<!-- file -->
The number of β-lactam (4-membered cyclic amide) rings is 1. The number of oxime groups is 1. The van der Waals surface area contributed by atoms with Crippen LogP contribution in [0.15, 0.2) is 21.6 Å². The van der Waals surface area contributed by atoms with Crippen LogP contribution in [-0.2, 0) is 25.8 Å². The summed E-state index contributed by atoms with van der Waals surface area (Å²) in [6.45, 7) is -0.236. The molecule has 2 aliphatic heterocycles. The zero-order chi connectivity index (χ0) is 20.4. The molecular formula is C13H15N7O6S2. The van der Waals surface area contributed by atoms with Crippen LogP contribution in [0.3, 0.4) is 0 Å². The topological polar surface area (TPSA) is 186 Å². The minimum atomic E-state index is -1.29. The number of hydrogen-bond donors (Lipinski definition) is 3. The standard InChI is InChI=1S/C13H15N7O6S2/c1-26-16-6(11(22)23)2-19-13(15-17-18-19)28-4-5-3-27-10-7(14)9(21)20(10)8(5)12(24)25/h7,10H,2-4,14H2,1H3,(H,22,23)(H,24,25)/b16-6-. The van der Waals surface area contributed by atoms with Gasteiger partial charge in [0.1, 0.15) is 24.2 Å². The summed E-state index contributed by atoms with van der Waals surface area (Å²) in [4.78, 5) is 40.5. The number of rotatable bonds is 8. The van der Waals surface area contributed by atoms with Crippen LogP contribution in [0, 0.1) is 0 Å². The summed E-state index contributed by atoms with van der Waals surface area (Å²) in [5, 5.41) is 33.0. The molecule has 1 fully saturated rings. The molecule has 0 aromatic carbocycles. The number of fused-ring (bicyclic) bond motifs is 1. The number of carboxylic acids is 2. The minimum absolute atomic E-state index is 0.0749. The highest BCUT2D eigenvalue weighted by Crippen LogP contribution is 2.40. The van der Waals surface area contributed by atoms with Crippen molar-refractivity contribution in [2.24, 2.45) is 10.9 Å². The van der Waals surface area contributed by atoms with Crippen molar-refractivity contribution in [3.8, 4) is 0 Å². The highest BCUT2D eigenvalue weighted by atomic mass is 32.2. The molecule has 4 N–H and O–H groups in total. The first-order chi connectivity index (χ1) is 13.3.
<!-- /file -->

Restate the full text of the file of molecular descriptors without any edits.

The number of β-lactam (4-membered cyclic amide) rings is 1. The number of oxime groups is 1. The van der Waals surface area contributed by atoms with Crippen LogP contribution in [0.15, 0.2) is 21.6 Å². The van der Waals surface area contributed by atoms with Crippen LogP contribution in [-0.2, 0) is 25.8 Å². The summed E-state index contributed by atoms with van der Waals surface area (Å²) in [6.45, 7) is -0.236. The molecule has 2 aliphatic heterocycles. The zero-order chi connectivity index (χ0) is 20.4. The molecular formula is C13H15N7O6S2. The van der Waals surface area contributed by atoms with Crippen LogP contribution in [0.3, 0.4) is 0 Å². The topological polar surface area (TPSA) is 186 Å². The minimum atomic E-state index is -1.29. The number of hydrogen-bond donors (Lipinski definition) is 3. The standard InChI is InChI=1S/C13H15N7O6S2/c1-26-16-6(11(22)23)2-19-13(15-17-18-19)28-4-5-3-27-10-7(14)9(21)20(10)8(5)12(24)25/h7,10H,2-4,14H2,1H3,(H,22,23)(H,24,25)/b16-6-. The van der Waals surface area contributed by atoms with Gasteiger partial charge in [0.1, 0.15) is 24.2 Å². The summed E-state index contributed by atoms with van der Waals surface area (Å²) in [4.78, 5) is 40.5. The number of rotatable bonds is 8. The van der Waals surface area contributed by atoms with Crippen LogP contribution in [0, 0.1) is 0 Å². The summed E-state index contributed by atoms with van der Waals surface area (Å²) in [5, 5.41) is 33.0. The molecule has 1 fully saturated rings. The molecule has 0 aromatic carbocycles. The number of fused-ring (bicyclic) bond motifs is 1. The number of carboxylic acids is 2. The minimum absolute atomic E-state index is 0.0749. The highest BCUT2D eigenvalue weighted by Crippen LogP contribution is 2.40. The van der Waals surface area contributed by atoms with Crippen molar-refractivity contribution in [2.24, 2.45) is 10.9 Å². The van der Waals surface area contributed by atoms with Crippen molar-refractivity contribution in [3.8, 4) is 0 Å². The highest BCUT2D eigenvalue weighted by atomic mass is 32.2. The molecule has 4 N–H and O–H groups in total. The first-order chi connectivity index (χ1) is 13.3.